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Great Captain of the English:

Wabanahki totemsWhen Kennebec and Penobscot members of the Wabanaki Confederacy declared war on English settlements within the colony of Massachusetts, Maliseets and Mi'kmaqs also became involved. In a letter sent to Governor Samuel Shute of Massachusetts in 1721, the Wabanahki delegates - including representatives from "Medoktek" (Meductic - near present-day Woodstock), as well as "Kaupahag" (Ekpahak - near present-day Fredericton) - protested against actions of encroachment upon their lands:

Great Captain of the English

Thou seest from the peace treaty of which I am sending thee the copy that thou must live peacefully with me. Is it living peacefully with me to take my land away from me against my will? My land which I received from God alone, my land of which no king nor foreign power has been allowed or is allowed to dispose against my will, which thou hast been doing none the less for several years, by establishing and fortifying thyself here against my wishes, as thou didst in my Anmirkangan [Androscoggin], Kenibekki [Kennebec] and Matsih-an-ssis Rivers and elsewhere and more recently in my AnmKangan [Androscoggin]River where I was very surprised to see a fort which I was told was being built by thy command.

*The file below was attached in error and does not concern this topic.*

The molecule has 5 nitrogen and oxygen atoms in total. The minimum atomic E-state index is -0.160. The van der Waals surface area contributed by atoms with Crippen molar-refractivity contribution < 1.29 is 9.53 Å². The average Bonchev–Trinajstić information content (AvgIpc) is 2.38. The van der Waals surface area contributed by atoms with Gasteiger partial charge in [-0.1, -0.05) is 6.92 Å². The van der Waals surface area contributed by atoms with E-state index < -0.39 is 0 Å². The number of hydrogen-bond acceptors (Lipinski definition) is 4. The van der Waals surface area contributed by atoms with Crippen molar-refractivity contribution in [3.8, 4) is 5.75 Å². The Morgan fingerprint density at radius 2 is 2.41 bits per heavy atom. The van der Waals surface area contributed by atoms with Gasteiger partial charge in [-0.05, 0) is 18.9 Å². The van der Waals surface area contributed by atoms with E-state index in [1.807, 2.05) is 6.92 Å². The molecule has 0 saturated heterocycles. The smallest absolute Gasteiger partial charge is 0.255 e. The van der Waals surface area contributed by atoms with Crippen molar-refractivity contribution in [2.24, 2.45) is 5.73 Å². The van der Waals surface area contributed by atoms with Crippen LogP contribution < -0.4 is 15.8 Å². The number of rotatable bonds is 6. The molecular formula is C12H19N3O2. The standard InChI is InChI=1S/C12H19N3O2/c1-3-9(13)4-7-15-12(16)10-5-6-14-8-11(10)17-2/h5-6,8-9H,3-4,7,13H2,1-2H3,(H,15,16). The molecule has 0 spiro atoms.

Consider, great captain, that I have often told thee to withdraw from my land and that I am telling thee so again for the last time. My land is not thine either by right or conquest, or by grant or by purchase.

(Maine Dirigo "I Lead", from original in possession of the Massachusetts Historical Society).

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